Montgomery Gentry leaves label
Friday, September 17, 2010
– Montgomery Gentry parted ways with Columbia Records, Music Row reported Friday.
Eddie Montgomery and Troy Gentry enjoyed hits with My Town, Hell Yeah and Something to be Proud Of. Their most recent release was "For Our Heroes," through Cracker Barrel. The duo also won CMA Duo of the Year (2000) and ACM Top New Group/Duo (2000).
More news for Montgomery Gentry
CD reviews for Montgomery Gentry
Rebels on the Run
Montgomery Gentry looked like the likely candidate to take over the country duo throne when Brooks & Dunn called it quits. But they disappeared from the scene and pop stars Sugarland filled the void instead. After clearing up some label issues and dealing with the frustration of recording an album that never gets released, the guys are back to represent the rock and roll side of mainstream country. With the recent mega success of guys like Eric Church and Jason Aldean, their timing couldn't be better. »»»
Back When I Knew It All
When Montgomery Gentry entered the scene stomping their hillbilly shoes, their southern rock influences and "couldn't-give-a-damn" attitude shone proudly. After a few years and a few hits, their sound and song choices began to lean heavily toward the radio friendly. With "Back When I Knew It All" the duo promised to get back to the raucous sounds that brought them to the dance. And they almost made it, but not quite.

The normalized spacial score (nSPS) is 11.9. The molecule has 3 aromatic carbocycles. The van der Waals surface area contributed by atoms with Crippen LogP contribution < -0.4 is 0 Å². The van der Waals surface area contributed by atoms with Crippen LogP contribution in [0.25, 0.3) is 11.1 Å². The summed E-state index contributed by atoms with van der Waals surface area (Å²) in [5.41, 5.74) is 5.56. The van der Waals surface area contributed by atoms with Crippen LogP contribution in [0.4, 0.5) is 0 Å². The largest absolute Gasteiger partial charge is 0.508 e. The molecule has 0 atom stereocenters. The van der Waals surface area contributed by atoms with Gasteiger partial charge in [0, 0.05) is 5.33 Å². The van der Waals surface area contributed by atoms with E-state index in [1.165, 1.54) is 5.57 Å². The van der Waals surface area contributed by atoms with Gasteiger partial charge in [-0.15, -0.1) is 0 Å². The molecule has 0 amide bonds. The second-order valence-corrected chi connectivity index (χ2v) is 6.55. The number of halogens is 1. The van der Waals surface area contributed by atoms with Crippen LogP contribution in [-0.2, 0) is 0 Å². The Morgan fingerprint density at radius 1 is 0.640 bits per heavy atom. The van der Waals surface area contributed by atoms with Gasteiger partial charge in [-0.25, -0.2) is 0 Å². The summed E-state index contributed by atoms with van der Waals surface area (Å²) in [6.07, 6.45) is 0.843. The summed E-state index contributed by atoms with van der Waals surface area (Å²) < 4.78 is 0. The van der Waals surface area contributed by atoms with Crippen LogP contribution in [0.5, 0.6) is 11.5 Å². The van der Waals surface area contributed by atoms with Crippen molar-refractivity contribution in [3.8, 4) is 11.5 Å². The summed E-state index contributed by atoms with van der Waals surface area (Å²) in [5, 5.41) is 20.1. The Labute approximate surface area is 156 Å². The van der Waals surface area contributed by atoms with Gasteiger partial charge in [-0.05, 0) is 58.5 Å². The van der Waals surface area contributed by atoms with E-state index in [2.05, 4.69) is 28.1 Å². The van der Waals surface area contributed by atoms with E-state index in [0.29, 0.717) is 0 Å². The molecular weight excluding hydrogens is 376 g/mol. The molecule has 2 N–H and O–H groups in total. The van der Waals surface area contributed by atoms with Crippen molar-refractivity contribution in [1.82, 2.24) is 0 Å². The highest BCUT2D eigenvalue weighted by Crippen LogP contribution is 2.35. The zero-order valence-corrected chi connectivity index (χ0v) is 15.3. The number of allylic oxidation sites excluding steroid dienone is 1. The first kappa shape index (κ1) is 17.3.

There are three recurrent themes that pop up: »»»
Some People Change
Country duos many times place cheerleading over art. Think Brooks & Dunn, Big & Rich, The Judds and all of their combined anthems. Remember, love can build a bridge so save a horse, ride a cowboy - or something like that.
Montgomery Gentry, in following typical pairing form, kicks of its "Some People Change" release with a title track that holds out hope for human behavioral evolution. It is followed up with "Hey Country," a generic salute to country folk, before "Lucky »»»
Editorial: Walking the talk
When names like Hank Williams, Johnny Cash, Waylon and the Hag are invoked, you're talking hard core country. These are the touchstones of country , the guys who made country music what it was and still is (or maybe can be). When these folks would sing about being down-and-out and the rough-and-tumble, they knew of what they were singing about. Fast forward a few years to the country singers of today. »»»
Concert Review: No surprise, Jackson and friends still Keepin' It Country
Alan Jackson calling his current tour Keepin' It County reads like one of those 'no duh' statements because the Georgia born singer/songwriter has always kept his music traditional - even in the face of the continuing rock and pop-ization of contemporary country music. But keep it country he did once again for a sold out audience on the... »»»
Concert Review: The Mavericks scorch the night
With temperatures plunging outside to single digits and the streets of downtown wallowing in piles of the omnipotent white stuff, it's a good thing that The Mavericks decided to play inside.
Only it wasn't so much the thermostat that warmed up the night. More like the opening night of The Mavericks' Mono Mundo Tour, which worked on a... »»»
Country News Digest
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